Special Education: Three things I know for sure

August 12, 2018

Three things I know for sure from my experience as a Special Education Educator

By Karina D. Barley (Diploma of Teaching, Post Graduate Diploma of Education, Masters of Education – Inclusive and Special Education, Certificate of Educational Research – Special Education)

I have been a teacher for over thirty years; ten of which I spent in special education.

I am currently in the privileged position of teaching pre-service and current teachers both at University level and in Professional Development courses. To encapsulate what I know into three dot points is somewhat challenging, so I thought about what I wished someone had told me when I began my teaching career. This helped me to define three things I know for sure, which are:
The first job as an educator is to provide a foundation that is firmly set in trust, confidence and knowledge of your students. You need to get to know your students; what makes them who they are and what makes them ‘tick’? When you have this knowledge, you can then cater to their needs, build their trust and confidence in you, which will in turn provide them with trust and confidence in themselves and their learning. I honestly do not believe you can be the greatest teacher you can be without this. In partnership with this premise, is a question to ask yourself: What is the legacy you want to leave? In twenty years’ time, how do you wish to be remembered by your students? I hope the answer is that you want to be remembered as a compassionate, caring teacher who inspired and believed in each and every student.

NEVER assume what a student can do.

Secondly, we should NEVER assume what a student can do. It is easy to get caught up in test scores, IQ, performance, reports etc. and forget that we are working with unique individuals. If a student is nonverbal, this does not also mean they are not capable. If a student has a disability, this does not mean they do not have potential. I firmly believe each and every child has potential and possibility and it is us up to us as educators to assist each child to attain their best. When we believe in an individual, it is far easier for them to believe in themselves. Your job is to motivate and provide lots of experiences of success.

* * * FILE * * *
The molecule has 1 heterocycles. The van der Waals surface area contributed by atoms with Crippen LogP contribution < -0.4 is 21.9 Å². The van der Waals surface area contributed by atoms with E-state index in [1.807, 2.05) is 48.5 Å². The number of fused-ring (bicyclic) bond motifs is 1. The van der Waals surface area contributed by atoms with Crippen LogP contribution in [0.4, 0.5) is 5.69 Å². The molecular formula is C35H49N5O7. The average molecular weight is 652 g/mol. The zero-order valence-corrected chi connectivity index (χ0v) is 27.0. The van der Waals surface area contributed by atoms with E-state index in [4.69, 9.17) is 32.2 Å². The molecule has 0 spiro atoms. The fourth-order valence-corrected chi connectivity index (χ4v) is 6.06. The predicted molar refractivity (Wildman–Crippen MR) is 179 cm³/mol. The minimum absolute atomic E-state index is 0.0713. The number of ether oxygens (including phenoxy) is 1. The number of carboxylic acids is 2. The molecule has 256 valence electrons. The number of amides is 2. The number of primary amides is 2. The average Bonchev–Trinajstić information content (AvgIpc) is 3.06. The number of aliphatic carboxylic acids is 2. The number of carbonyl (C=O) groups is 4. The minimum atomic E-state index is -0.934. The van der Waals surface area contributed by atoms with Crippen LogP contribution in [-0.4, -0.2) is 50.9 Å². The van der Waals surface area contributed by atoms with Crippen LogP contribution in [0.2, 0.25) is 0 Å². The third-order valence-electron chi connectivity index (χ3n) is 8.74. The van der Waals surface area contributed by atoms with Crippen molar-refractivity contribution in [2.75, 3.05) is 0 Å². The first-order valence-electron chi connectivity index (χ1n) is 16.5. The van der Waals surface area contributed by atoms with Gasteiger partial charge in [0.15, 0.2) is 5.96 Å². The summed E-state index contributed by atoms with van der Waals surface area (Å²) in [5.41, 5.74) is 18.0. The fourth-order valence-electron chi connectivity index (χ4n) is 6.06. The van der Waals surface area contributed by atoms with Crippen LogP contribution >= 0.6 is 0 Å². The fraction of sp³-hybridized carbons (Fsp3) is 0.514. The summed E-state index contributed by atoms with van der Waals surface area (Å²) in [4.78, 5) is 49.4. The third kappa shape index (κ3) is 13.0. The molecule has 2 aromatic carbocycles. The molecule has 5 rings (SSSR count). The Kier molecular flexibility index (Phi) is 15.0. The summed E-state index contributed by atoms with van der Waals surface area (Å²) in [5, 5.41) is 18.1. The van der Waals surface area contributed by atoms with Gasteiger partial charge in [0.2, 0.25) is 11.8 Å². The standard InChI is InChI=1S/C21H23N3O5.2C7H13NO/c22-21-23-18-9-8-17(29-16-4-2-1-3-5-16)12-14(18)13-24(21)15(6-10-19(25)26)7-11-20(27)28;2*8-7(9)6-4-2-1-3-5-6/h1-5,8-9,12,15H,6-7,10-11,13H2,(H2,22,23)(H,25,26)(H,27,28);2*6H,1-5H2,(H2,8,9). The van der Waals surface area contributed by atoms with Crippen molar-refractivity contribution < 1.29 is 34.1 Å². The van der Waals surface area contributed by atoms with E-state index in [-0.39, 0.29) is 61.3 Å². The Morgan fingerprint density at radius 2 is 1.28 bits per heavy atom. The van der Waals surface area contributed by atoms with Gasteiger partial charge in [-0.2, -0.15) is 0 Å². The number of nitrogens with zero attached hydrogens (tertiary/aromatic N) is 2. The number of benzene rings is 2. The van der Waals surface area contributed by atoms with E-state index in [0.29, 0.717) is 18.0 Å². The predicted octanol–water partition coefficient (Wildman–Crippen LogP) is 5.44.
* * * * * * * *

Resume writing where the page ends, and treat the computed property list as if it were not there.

Success begets success.

The previous point, leads me to the next. Success begets success. I believe that learning is a cycle. When we focus on what students can do, rather than what they can’t do then we provide them with constant feelings of success. This builds confidence, which in turn reinforces ‘risk taking’ in learning, which leads to more success. What evolves is a cycle of successful and success based learning. One of the problems for students who have a disability is that teachers focus upon their deficits, consequently these kids experience ongoing, daily incidences of failure. Making them do what they cannot do over and over shatters their confidence and creates fear around learning. These students eventually develop the mentality that they would rather not try anything, than try and fail. However, if as educators we offer daily experiences of success, then student confidence builds where they are more likely to try new things. When we allow individuals to feel good about themselves, they are less concerned about getting something wrong. This focuses on developing strengths, independence and autonomous learning.

Karina offers Professional Development for educators with Continuing Education Associates (CEA) in the USA and with Teacher Training Australia (TTA) in Australia. She is also an Associate Teacher at Monash University, Australia.

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